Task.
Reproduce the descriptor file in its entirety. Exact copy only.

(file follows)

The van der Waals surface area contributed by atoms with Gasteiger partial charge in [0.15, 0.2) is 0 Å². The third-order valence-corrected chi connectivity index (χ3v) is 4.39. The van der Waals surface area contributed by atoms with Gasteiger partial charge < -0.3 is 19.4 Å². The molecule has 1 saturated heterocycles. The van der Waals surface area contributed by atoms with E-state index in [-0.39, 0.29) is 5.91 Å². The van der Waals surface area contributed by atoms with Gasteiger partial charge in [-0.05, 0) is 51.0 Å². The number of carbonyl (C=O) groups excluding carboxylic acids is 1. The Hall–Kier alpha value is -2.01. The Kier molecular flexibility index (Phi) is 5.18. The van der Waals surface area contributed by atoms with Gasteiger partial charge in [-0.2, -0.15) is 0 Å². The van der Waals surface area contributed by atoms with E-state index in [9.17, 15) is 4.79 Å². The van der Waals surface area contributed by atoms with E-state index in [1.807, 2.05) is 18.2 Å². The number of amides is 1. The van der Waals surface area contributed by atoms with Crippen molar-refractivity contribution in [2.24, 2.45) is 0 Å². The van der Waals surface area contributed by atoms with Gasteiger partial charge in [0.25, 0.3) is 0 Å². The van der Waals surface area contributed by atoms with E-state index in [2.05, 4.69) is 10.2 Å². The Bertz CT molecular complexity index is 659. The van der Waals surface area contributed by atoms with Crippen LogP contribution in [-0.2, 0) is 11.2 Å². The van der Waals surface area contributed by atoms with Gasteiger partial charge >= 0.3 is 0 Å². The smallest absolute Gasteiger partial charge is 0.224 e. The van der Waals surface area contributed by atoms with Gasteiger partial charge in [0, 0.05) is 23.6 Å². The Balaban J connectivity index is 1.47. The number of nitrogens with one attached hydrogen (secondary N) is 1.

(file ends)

The van der Waals surface area contributed by atoms with Gasteiger partial charge in [0.15, 0.2) is 0 Å². The third-order valence-corrected chi connectivity index (χ3v) is 4.39. The van der Waals surface area contributed by atoms with Gasteiger partial charge < -0.3 is 19.4 Å². The molecule has 1 saturated heterocycles. The van der Waals surface area contributed by atoms with E-state index in [-0.39, 0.29) is 5.91 Å². The van der Waals surface area contributed by atoms with Gasteiger partial charge in [-0.05, 0) is 51.0 Å². The number of carbonyl (C=O) groups excluding carboxylic acids is 1. The Hall–Kier alpha value is -2.01. The Kier molecular flexibility index (Phi) is 5.18. The van der Waals surface area contributed by atoms with Gasteiger partial charge in [-0.2, -0.15) is 0 Å². The van der Waals surface area contributed by atoms with E-state index in [9.17, 15) is 4.79 Å². The van der Waals surface area contributed by atoms with E-state index in [1.807, 2.05) is 18.2 Å². The number of amides is 1. The van der Waals surface area contributed by atoms with Crippen molar-refractivity contribution in [2.24, 2.45) is 0 Å². The van der Waals surface area contributed by atoms with Gasteiger partial charge in [0.25, 0.3) is 0 Å². The van der Waals surface area contributed by atoms with E-state index in [2.05, 4.69) is 10.2 Å². The Bertz CT molecular complexity index is 659. The van der Waals surface area contributed by atoms with Crippen LogP contribution in [-0.2, 0) is 11.2 Å². The van der Waals surface area contributed by atoms with Gasteiger partial charge >= 0.3 is 0 Å². The smallest absolute Gasteiger partial charge is 0.224 e. The van der Waals surface area contributed by atoms with Gasteiger partial charge in [0, 0.05) is 23.6 Å². The Balaban J connectivity index is 1.47. The number of nitrogens with one attached hydrogen (secondary N) is 1.